Date
12 December 2018
Hong Kong has gone through three major housing market corrections over the last decade – in 2008, 2011 and 2016 – which all coincided with falling money supply. Photo: Reuters
Hong Kong has gone through three major housing market corrections over the last decade – in 2008, 2011 and 2016 – which all coincided with falling money supply. Photo: Reuters

Money supply holds sway in Hong Kong housing market

Ray Dalio, founder of the world’s largest hedge fund Bridgewater, believes that credit cycle is behind everything in the world.

Easy monetary policy often leads to better business performance and higher personal income. In the case of tightening, corporate earnings are more likely to decrease, banks become less willing to lend, and jobless rate tends to go up.

Hong Kong’s housing prices also largely track the broad money supply or M2.

For example, between 2004 and 2007, the housing market bottomed amid China’s economic boom and massive foreign capital inflow into Hong Kong.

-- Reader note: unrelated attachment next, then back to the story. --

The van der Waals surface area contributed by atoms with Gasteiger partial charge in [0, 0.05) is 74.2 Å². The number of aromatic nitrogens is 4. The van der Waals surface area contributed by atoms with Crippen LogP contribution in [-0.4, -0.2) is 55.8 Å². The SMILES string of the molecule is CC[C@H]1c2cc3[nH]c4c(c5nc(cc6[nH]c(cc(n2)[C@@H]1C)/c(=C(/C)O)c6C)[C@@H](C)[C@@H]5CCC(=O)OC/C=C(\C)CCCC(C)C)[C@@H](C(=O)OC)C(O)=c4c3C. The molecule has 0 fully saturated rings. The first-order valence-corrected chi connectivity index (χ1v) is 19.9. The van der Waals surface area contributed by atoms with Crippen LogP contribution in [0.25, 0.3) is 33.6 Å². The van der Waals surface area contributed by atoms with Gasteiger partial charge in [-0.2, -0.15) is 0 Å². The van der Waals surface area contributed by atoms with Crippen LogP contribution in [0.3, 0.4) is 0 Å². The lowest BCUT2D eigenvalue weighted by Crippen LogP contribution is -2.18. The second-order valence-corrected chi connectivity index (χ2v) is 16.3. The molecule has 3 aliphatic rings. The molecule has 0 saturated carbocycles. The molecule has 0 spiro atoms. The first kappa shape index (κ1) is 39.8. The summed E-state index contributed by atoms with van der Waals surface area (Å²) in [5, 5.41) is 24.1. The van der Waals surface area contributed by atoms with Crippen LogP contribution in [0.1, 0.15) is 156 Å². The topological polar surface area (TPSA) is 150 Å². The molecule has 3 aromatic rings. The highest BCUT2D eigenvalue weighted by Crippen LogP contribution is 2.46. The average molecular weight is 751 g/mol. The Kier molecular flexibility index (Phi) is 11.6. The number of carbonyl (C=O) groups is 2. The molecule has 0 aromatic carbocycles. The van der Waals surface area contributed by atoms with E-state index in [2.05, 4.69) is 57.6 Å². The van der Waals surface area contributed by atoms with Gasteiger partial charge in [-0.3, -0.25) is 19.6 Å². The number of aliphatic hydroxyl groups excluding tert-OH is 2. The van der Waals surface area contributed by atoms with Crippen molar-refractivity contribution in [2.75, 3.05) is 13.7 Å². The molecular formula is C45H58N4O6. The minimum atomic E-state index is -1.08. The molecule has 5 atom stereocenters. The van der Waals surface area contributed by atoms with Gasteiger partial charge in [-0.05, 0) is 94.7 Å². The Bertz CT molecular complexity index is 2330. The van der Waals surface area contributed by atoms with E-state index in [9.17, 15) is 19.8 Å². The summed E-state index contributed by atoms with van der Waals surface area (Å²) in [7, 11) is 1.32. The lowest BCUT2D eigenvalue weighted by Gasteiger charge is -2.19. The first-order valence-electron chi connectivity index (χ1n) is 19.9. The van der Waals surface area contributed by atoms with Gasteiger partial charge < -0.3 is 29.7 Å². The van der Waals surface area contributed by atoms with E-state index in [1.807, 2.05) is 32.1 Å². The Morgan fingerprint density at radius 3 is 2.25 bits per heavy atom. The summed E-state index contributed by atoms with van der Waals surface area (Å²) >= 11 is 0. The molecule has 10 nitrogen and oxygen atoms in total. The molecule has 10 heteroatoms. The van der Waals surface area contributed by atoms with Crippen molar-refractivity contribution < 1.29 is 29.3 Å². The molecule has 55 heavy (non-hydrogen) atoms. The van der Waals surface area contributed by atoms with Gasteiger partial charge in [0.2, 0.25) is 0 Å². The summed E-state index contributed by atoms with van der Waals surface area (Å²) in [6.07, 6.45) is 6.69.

Following three rounds of quantitative easing (QE) programs by the United States since the 2008 financial crisis, Hong Kong’s M2 growth was able to maintain high single-digit growth for a sustained period, which underpinned the corresponding home price rally.

The city has gone through three major housing market corrections over the last decade – in 2008, 2011 and 2016 – which all coincided with falling M2.

Under the linked exchange rate system, Hong Kong’s money supply largely depends on the policy of Federal Reserve.

For years, the city should have hiked interest rates amid strong economic growth in Hong Kong and the mainland. However, the Fed kept a low-rate environment to ensure its economic recovery. Hong Kong had no choice but to follow, leading to a spike in home prices to a level beyond what most people can afford.

Now, it’s better for Hong Kong to keep a low interest rate as the US-China trade war escalates and China’s economic growth moderates.

The US started its quantitative tightening in the fourth quarter of last year. And the Fed intends to tighten up liquidity further as US economic growth is picking up and the unemployment rate is falling.

Hong Kong’s M2 growth rate has already eased to 4.2 percent in September from 13 percent at the beginning of this year.

The trend of slowing M2 growth is thus expected to keep pressure on home prices.

The full article appeared in the Hong Kong Economic Journal on Nov 12

Translation by Julie Zhu

[Chinese version 中文版]

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RT/CG

Columnist at the Hong Kong Economic Journal

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